Anyway, the irony of the Egyptian campaign is that even though it may ultimately be aimed at providing Arab governments with excuses for positioning themselves vis-à-vis Iran, its short-term impact is highly favorable to the Iranians. At a time when Iranian nuclear provocations should be the first order of business for anyone serious about preserving the nonproliferation regime, the Arab diplomatic offensive centered on the 1995 Middle East Resolution has worked relentlessly to make Israel the issue, to distract from anti-Iranian mobilization, and to lend seeming support to Iran’s campaign to imply a justification for its nuclear work in the need to counter an Israeli arsenal. Thanks to Egypt, the media “story” of the 2010 Review Conference became a narrative not about Iran – whose defiance of its obligations has for years placed it at the center of international nonproliferation debates outside the RevCon, and which was successfully portrayed as “the” procedural and substantive problem at the 2007 and 2008 NPT Preparatory Committee meetings – but now about Israel.
From an American perspective, it is hard to see much reason for optimism in the outcome document from the 2010 NPT Review Conference. Yes, the RevCon did not collapse in ugly acrimony. But no, it did not seem to achieve much of anything either – and its consensus document certainly stands as no vindication of the current U.S. approach of trying to purchase nonproliferation cooperation with the currency of disarmament concessions.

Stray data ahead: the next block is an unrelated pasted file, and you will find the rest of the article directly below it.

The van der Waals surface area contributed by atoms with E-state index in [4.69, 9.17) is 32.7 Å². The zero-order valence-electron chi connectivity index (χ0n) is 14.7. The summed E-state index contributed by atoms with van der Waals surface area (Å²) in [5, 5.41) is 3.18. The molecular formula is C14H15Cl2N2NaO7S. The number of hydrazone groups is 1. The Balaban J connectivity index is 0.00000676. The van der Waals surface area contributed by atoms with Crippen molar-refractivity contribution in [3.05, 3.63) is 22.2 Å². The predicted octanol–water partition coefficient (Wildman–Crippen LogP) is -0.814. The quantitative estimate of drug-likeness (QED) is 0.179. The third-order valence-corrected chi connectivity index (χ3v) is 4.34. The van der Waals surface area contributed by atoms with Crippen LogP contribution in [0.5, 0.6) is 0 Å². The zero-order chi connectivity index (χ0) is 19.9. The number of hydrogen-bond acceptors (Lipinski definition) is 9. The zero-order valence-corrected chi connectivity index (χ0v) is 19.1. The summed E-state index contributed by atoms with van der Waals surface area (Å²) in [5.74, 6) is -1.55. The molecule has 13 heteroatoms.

The 2010 text is forward-leaning on disarmament to the point of intellectual confusion, yet we appear to have gotten little or nothing in return for this when it comes to high-priority nonproliferation issues. In some regards, in fact – and especially when viewed in the light of the grave proliferation challenges that have arisen since the last RevCon document produced a consensus – last week’s text actually seems weaker than the 2000 Final Document. As for the much-vaunted compromise language on the Middle East – purportedly hammered out in large part at the White House with the personal intervention of Vice President Biden – things surely could have been worse, but the document nonetheless represents a troubling precedent that in the short run plays into Iran’s hands, and which bodes ill for peace and stability in the very Middle East with which it concerns itself.
There is perhaps a broader diplomatic lesson here too, inasmuch as the Obama Administration’s political desperation to avoid having a “failed” Review Conference – a purported diplomatic catastrophe for which its senior officials have very much enjoyed blaming the Bush Administration since the 2005 RevCon produced no consensus document – seems to have made it unusually easy for Egyptian and other diplomats to push U.S. officials around. The previous administration was not afraid simply to walk away from crude anti-Israeli consensus-busting by Arab governments in 2005. The Obama Administration, however, was clearly terrified of being tarred with the same political brush its senior officials had used in their long campaign to discredit their predecessors – and the United States therefore became vulnerable to such diplomatic hostage-taking.
The predictable side effect of the current administration’s near-obsessive focus upon winning acclaim from foreign audiences is the transformation of this very popularity into U.S. diplomatic weakness: when one’s political reputation rests upon being hailed as something fresh, new, and constructively “transformative,” one cannot afford not to give diplomatic counterparts most of what they demand. (The alternative is – gasp! – criticism!) The rest of the world has little trouble seeing this, which also goes a long way toward explaining the failure of the Obama “credibility thesis” to produce meaningful diplomatic results, but Washington seems a bit slow to catch on. Thank goodness, I suppose, that the 2010 outcome document wasn’t worse.
-- Christopher Ford